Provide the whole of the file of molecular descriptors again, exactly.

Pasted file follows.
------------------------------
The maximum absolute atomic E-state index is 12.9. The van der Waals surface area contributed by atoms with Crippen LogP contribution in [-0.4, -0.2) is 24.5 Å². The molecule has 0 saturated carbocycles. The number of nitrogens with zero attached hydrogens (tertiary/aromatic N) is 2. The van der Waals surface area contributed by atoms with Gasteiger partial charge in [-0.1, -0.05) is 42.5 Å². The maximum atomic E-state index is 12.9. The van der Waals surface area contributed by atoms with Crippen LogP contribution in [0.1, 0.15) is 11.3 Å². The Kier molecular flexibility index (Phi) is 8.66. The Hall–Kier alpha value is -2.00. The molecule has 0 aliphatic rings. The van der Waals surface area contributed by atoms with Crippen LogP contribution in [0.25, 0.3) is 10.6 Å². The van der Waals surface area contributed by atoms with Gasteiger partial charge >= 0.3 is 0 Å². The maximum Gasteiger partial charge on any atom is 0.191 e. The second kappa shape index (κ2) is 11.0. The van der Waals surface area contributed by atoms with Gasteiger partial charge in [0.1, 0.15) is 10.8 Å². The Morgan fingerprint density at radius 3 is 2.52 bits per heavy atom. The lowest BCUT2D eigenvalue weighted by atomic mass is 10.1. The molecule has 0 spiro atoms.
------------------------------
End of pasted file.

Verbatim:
The maximum absolute atomic E-state index is 12.9. The van der Waals surface area contributed by atoms with Crippen LogP contribution in [-0.4, -0.2) is 24.5 Å². The molecule has 0 saturated carbocycles. The number of nitrogens with zero attached hydrogens (tertiary/aromatic N) is 2. The van der Waals surface area contributed by atoms with Gasteiger partial charge in [-0.1, -0.05) is 42.5 Å². The maximum atomic E-state index is 12.9. The van der Waals surface area contributed by atoms with Crippen LogP contribution in [0.1, 0.15) is 11.3 Å². The Kier molecular flexibility index (Phi) is 8.66. The Hall–Kier alpha value is -2.00. The molecule has 0 aliphatic rings. The van der Waals surface area contributed by atoms with Crippen LogP contribution in [0.25, 0.3) is 10.6 Å². The van der Waals surface area contributed by atoms with Gasteiger partial charge >= 0.3 is 0 Å². The maximum Gasteiger partial charge on any atom is 0.191 e. The second kappa shape index (κ2) is 11.0. The van der Waals surface area contributed by atoms with Gasteiger partial charge in [0.1, 0.15) is 10.8 Å². The Morgan fingerprint density at radius 3 is 2.52 bits per heavy atom. The lowest BCUT2D eigenvalue weighted by atomic mass is 10.1. The molecule has 0 spiro atoms.